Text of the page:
. : to accept of his furniture, plate, linen, paintings,
library, and curiosities , resolution was unanimously passed : "That Sir Walter Scott be re-
queStScott, which was held at Edinburgh on the 17th instant, the followinges SIR WA LTII: a Sc o:r T.—At the meeting of the creditors of Sir Walter , curiosities of every description, as the best means the creditors have of I:. expressing their very high sense of his most honourable conduct, and in 1 " grateful acknowledgment for the unparalleled and most successful ex- i...:,,..ertions he has made, and continues to make for them."
• [why aro was tliegentleinan an Abyssinian? " This is an exeMpli- cation. of the Changes that a story receives by passing through`a variety of heath. The " relation" was the late Sir DavidAinioehof,Gffiniitten, whosamansiori, about forty years ago, was the scenenf'a terrible tragedy !.. —the second•brotiter having, in a fit of insanity, shot the elder. • While
- Bruce was there mitt visit; sobn after his Travels appeared, Sir David
• observed to him one day at breakfast, that he could believe all Bruce's adventures but the.zawliesh; and added, "Noe, Jemmy; is na that a damned lie, man Just confess at ance:" Bruce laughed heartily at his old friend's brusguerie ; and, by Way of proving that his scepticism was without foundation, he sent thd servant to the kitchen for a raw Collor, which, to the great surprise of Sir David, he peppered and rolled up, and bolted with much seeming relish. This is we believe, the true story, which is now cooked up into a bullying challenge.] ' PORTUGUESE •LoANs.—A meeting of the holders of these siceri.: ties [ ? ]. took place on Monday at the City of London Tavern ; Alder- man Thomson in the chair._ A Mr. Walton advised a memorial to the .Brazilian Government„whichhe said he was sure would prove effectual; . and Mr. Eyre moved a series Of resolutions charging Don Pedro with
• ,breach of faith, and demanding the protection of the British Govern-.
We can whisper to Mr. Walton and Mr. Eyre, that Brazil. will - ,.; never pay a sixpence of these bonds ; that the British Government. have . as much to do with them as the man of the moon, and will not interpose
to procure payment of them more than he will ; that their only claim,
• which they may make good as they can, is on Portugal, and that 'babe of
Thrice, Don Miguel ; and„ we may add, that it speaks but little far the wisdom of the Bondholders, tehold meetings for the purpose of listening to a reproduction by the anther, of the forgotten trash of the deceased 'Morning Journal: • MR. WILMOT Hourost.—This gentleman is amusing the leisure which his exclusion from Parliament has left him, in endeavouring to in- struct the lower classes in the grand secrets of social happiness. Mr. Wilmot .Horton's• panacea is emigration ;_ which we acknowledge to be a " very good thing, if people knew how to set about it. We are afraid Mr,Borton has much to learn and to unlearn on the subject. This lecturer undertakes also to proie, that the commonly received notion, that any form of taxation is More burdensome than, another; is'quite a mistake; and equally false, it seems, is the notion that a. reduction will de the slightest good ! . Among ;Mr.. W. Horton's auditors at the Me- Institittion (where he promulgates his doctrines in the form of "leetures); *ere. Dr. Sirkbeck, Mr. Owen, and several gentlemen of scientific celebrity. EPPING Foussr.—Mr. Montagu Burgoyne presented, last Monday, a petition to both Houses of Parliament, for the inclosure of Epping Fo- rest, containing twelve thousand acres,.of which three thousand belong . : to"the Crown.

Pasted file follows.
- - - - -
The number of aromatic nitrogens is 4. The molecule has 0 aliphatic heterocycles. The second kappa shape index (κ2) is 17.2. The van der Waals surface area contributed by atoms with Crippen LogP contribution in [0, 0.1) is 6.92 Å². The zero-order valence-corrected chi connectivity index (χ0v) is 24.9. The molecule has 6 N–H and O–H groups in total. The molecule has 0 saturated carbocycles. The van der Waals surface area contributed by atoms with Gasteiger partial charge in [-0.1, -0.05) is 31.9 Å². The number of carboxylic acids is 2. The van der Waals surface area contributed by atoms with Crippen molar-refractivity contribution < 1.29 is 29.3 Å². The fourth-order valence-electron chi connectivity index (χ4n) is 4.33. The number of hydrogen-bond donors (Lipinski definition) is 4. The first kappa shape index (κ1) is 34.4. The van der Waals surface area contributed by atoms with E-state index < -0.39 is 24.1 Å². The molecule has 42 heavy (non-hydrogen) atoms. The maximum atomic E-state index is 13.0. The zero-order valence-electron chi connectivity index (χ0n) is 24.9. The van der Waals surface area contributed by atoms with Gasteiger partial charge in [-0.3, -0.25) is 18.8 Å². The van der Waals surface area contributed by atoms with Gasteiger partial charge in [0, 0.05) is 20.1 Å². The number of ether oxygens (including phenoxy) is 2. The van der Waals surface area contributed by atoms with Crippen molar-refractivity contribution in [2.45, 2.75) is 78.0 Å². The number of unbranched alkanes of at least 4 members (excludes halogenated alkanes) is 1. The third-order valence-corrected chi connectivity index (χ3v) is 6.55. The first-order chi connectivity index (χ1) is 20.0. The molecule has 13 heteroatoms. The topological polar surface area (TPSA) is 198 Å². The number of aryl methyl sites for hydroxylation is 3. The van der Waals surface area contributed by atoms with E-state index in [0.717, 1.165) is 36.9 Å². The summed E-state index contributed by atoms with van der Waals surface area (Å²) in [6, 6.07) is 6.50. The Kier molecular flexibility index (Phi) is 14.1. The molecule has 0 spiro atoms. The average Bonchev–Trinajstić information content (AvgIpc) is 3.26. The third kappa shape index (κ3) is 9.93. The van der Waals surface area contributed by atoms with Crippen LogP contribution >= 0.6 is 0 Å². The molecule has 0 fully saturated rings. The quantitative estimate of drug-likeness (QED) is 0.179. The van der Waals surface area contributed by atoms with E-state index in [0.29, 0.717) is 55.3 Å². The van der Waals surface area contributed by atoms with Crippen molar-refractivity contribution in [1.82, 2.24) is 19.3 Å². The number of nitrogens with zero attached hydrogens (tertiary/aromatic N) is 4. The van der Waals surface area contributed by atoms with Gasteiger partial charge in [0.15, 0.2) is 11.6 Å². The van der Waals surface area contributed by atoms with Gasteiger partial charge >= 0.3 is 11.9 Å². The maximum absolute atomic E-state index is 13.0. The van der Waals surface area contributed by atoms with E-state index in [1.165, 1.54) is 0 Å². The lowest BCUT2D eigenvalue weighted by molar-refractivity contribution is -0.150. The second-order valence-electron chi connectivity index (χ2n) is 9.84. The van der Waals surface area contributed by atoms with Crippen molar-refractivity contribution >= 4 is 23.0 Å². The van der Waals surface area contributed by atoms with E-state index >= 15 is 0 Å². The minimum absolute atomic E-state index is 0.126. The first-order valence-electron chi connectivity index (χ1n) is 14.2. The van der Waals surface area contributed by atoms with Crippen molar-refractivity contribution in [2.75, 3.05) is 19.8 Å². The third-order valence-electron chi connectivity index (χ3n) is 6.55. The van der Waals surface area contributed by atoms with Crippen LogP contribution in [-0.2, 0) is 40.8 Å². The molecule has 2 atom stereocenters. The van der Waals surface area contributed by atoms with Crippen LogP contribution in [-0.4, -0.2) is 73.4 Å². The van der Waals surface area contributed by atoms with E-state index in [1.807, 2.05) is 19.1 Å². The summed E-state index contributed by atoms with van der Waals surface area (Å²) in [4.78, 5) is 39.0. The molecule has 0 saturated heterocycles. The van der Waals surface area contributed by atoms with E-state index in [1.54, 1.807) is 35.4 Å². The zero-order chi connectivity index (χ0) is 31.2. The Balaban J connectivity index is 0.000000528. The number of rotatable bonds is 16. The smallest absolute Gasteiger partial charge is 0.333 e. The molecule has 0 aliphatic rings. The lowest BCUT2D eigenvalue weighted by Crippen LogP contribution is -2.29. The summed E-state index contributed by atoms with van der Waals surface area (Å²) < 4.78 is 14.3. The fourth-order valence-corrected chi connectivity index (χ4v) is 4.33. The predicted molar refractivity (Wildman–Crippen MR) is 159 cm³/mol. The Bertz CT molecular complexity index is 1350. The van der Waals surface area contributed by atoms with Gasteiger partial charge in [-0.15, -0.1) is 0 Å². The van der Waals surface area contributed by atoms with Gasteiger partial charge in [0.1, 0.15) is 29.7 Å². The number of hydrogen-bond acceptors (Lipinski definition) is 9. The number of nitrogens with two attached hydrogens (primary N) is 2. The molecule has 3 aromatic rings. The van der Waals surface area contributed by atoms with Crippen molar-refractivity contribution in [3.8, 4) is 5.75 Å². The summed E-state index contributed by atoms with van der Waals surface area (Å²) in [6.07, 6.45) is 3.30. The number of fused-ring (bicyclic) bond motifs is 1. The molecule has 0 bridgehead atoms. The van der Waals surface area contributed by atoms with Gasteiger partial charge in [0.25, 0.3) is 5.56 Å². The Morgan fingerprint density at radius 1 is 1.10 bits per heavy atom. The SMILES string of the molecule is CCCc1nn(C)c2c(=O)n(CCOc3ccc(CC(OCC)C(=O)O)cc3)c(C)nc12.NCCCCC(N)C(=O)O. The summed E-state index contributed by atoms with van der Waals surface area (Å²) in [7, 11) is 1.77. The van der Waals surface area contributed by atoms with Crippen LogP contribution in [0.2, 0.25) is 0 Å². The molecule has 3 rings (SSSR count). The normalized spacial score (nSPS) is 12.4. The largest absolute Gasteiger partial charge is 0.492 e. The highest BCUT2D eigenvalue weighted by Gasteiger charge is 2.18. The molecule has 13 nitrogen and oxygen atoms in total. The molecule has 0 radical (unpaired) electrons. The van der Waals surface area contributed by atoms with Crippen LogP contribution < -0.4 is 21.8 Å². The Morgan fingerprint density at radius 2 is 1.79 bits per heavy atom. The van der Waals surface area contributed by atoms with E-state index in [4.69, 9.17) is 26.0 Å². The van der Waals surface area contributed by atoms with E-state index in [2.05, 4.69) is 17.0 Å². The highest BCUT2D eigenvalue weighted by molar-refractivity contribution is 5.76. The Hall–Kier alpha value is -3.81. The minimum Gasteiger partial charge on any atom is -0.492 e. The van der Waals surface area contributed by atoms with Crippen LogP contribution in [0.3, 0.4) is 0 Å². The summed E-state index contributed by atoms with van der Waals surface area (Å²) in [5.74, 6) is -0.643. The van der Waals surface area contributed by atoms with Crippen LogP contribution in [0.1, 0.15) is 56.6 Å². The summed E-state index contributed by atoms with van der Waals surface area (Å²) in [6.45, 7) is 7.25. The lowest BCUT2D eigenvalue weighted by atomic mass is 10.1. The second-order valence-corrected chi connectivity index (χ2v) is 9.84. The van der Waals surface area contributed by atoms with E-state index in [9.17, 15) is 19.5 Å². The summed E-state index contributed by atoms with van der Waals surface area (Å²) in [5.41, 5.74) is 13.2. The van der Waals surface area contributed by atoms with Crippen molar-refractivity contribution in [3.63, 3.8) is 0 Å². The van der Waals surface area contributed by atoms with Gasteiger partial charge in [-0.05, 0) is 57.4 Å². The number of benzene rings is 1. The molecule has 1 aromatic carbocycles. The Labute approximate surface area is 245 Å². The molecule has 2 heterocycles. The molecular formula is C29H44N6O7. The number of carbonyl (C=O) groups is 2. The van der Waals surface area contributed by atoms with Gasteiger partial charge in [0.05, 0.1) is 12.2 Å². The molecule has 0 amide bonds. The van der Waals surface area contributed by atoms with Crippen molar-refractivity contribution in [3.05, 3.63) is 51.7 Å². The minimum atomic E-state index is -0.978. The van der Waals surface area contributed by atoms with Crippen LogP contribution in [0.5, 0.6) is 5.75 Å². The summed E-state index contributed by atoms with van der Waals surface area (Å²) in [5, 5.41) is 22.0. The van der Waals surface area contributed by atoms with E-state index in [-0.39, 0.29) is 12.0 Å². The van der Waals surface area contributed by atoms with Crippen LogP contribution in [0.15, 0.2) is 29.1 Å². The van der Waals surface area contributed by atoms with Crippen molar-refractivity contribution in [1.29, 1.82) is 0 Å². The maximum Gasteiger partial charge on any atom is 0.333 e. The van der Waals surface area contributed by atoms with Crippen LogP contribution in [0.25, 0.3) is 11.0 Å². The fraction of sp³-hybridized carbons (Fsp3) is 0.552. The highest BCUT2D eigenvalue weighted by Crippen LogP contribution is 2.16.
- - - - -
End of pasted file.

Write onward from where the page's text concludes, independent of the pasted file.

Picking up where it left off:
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si E ORDER. von: TO Do AS NOG rta:ssE.—The five Powers have at length resolved, to acknowledge the indepondence of Belgium, on the con-
dition that no member of the present French King's family shall be King of that country:—Morning Chronicle. . . . - - , •
.Batrc E., THE TRAVELLED..--Nhile Bruce,,the.travelIer, one day was • at the house of a relation in East Lethjan, a gentleman. present bluntly. .-.. disertied that -if was .imPoSsible .that the vial** of Abyssinia could at raw r • .meat. Bruce said mit a word,but leaving the room, he slnuslyireturned „.. .,. from the . kitchen with a piece o,f r'it beef,steak, peppered in the AbysSioia fashion: "Ybdiill eat thast, Sir, or tight me;'. lie. , ,laid. , When the gentternati. libilkeitien up therms., flesh (tn9or wiDingfi." would he havgreasen his!wordelfri'sfeltd); Bruce calmly Observed..” Now, ) Sir, you will,,nerer ;again sarib isiMpossible."-1114irrals.Feimil4 Z,i41 . . 7
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SPORTS AND COMPLIMENTS OF THE EAST KENT Hinmens.—The sub- scribers to the East Kent Harriers, Dover, feel much indebted to Mr. Robert Potter, of LyddenCourt (a farmer of some consequence in the neighbour hood, who has kindlyundertaken the management of the hounds),notonly for the excellent sport he has afforded the members, but for having been the means of reconciling many gentlemen in the environs who were hostile to the hunt, On Tuesday the 21st, after a very brilliant run from Elsa Langdon, they testified their gratitude in the presence of a large field. of .Nimrods, by presenting Mr. Potter with a beautiful silver bugle, with an inscription, engraved under the direction of H. P. Bruyers, Esq. The gift was accompanied with a most appropriate speech from Ii. Joyce, te which Mr. Potter, with a warm appreciation of the compliment, made a very impressive, though short reply. The well-known blast was then sounded on the dazzling instrument ; which giving new vigour to the hounds*, they were soon in full Cry in pursuit of fresh game, and an- other gallant run was added to the calendar of the East Kent Harriers;— From a Correspondent.